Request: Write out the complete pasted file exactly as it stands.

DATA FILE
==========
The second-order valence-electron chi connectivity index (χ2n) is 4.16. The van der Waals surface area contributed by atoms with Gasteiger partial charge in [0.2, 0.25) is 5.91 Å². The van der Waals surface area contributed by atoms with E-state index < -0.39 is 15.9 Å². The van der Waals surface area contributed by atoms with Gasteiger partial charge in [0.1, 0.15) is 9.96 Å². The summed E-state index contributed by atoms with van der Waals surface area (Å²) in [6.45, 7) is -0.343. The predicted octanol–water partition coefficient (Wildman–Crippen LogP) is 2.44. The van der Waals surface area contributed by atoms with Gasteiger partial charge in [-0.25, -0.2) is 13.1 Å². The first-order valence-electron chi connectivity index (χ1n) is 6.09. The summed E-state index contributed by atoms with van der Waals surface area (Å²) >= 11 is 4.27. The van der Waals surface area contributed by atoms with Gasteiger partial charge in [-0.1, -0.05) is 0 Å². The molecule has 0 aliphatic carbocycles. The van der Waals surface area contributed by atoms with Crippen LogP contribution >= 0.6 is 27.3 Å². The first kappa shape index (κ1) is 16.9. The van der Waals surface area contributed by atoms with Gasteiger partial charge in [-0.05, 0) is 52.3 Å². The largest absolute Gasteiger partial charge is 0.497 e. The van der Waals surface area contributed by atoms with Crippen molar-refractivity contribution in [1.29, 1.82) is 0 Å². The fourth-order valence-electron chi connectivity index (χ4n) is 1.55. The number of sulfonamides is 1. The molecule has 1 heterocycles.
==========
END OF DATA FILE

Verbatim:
The second-order valence-electron chi connectivity index (χ2n) is 4.16. The van der Waals surface area contributed by atoms with Gasteiger partial charge in [0.2, 0.25) is 5.91 Å². The van der Waals surface area contributed by atoms with E-state index < -0.39 is 15.9 Å². The van der Waals surface area contributed by atoms with Gasteiger partial charge in [0.1, 0.15) is 9.96 Å². The summed E-state index contributed by atoms with van der Waals surface area (Å²) in [6.45, 7) is -0.343. The predicted octanol–water partition coefficient (Wildman–Crippen LogP) is 2.44. The van der Waals surface area contributed by atoms with Gasteiger partial charge in [-0.25, -0.2) is 13.1 Å². The first-order valence-electron chi connectivity index (χ1n) is 6.09. The summed E-state index contributed by atoms with van der Waals surface area (Å²) >= 11 is 4.27. The van der Waals surface area contributed by atoms with Gasteiger partial charge in [-0.1, -0.05) is 0 Å². The molecule has 0 aliphatic carbocycles. The van der Waals surface area contributed by atoms with Crippen LogP contribution >= 0.6 is 27.3 Å². The first kappa shape index (κ1) is 16.9. The van der Waals surface area contributed by atoms with Gasteiger partial charge in [-0.05, 0) is 52.3 Å². The largest absolute Gasteiger partial charge is 0.497 e. The van der Waals surface area contributed by atoms with Crippen molar-refractivity contribution in [1.29, 1.82) is 0 Å². The fourth-order valence-electron chi connectivity index (χ4n) is 1.55. The number of sulfonamides is 1. The molecule has 1 heterocycles.